Turn'd to towered Camelot.
For ere she reach'd upon the tide
The first house by the water-side,
Singing in her song she died,
The Lady of Shalott.

Under tower and balcony,
By garden-wall and gallery,
A gleaming shape she floated by,
Dead-pale between the houses high,
Silent into Camelot.
Out upon the wharfs they came,
Knight and Burgher, Lord and Dame,
And round the prow they read her name,
The Lady of Shalott.

Who is this? And what is here?
And in the lighted palace near
Died the sound of royal cheer;
And they crossed themselves for fear,
All the Knights at Camelot;
But Lancelot mused a little space
He said, "She has a lovely face;
God in his mercy lend her grace,
The Lady of Shalott."

The Lady’s Tragedy

Loreena’s voice gradually transitions from whimsical to gloomy as the song progresses, and when she delivers the line “singing in her song, she died, the Lady of Shalott”, her mournful near-whisper is particularly chilling.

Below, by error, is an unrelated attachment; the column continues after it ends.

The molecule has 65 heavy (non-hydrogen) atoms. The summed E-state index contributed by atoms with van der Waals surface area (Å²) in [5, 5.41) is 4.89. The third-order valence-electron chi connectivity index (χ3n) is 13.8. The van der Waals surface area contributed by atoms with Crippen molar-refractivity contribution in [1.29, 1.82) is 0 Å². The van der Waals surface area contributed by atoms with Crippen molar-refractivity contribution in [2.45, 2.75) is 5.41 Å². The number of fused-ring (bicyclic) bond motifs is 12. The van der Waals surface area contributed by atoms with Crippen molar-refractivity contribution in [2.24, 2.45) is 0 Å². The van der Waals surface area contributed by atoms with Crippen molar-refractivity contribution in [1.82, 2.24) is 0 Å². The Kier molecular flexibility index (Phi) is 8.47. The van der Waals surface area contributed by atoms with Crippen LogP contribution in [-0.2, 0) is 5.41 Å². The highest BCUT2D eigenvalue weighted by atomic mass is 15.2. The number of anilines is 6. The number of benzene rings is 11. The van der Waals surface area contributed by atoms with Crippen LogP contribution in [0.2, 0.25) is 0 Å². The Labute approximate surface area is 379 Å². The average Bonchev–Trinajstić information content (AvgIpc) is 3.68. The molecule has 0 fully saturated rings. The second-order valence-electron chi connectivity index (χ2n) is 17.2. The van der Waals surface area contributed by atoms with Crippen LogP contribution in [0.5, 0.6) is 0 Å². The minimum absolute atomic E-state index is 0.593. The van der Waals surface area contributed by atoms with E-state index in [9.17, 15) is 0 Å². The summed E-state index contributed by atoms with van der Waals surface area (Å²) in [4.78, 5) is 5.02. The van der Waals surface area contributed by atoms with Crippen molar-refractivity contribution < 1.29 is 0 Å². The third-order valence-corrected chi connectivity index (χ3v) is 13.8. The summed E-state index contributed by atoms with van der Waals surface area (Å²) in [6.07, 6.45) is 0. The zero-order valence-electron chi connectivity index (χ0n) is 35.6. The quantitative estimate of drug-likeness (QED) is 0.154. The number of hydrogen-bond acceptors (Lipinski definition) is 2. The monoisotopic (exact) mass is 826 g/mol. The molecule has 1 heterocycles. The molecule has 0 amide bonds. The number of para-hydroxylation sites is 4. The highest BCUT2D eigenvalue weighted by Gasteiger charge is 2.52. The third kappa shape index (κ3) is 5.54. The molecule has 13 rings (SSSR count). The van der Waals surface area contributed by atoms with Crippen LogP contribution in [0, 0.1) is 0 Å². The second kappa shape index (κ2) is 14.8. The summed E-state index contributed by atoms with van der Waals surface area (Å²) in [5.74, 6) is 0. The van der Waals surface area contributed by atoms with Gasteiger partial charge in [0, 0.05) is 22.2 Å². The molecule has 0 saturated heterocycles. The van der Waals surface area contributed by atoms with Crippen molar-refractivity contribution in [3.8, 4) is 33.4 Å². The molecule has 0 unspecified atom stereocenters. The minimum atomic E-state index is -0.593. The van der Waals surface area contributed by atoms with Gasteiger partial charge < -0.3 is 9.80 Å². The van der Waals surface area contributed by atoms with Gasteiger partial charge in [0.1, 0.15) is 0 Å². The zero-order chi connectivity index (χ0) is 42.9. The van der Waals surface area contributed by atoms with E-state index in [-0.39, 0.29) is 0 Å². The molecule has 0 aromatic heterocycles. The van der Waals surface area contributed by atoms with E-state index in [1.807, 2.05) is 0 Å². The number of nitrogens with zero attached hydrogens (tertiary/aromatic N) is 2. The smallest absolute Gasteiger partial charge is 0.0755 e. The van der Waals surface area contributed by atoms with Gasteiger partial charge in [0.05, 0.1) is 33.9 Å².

The Lady of Shalott seems to be a lonely soul trapped in her isolated home for unknown reasons, forbidden to seek the outside world due to the curse placed upon her. In the setting of the poem, nobody ever sees her face prior to her post-mortem arrival at Camelot; she’s only known to the reapers of the surrounding fields as the source of the singing frequently heard both night and day. Were it not for the Lady’s decision to mark her boat with her name, nobody in Camelot would’ve realized that the dead girl was none other than the source of that singing.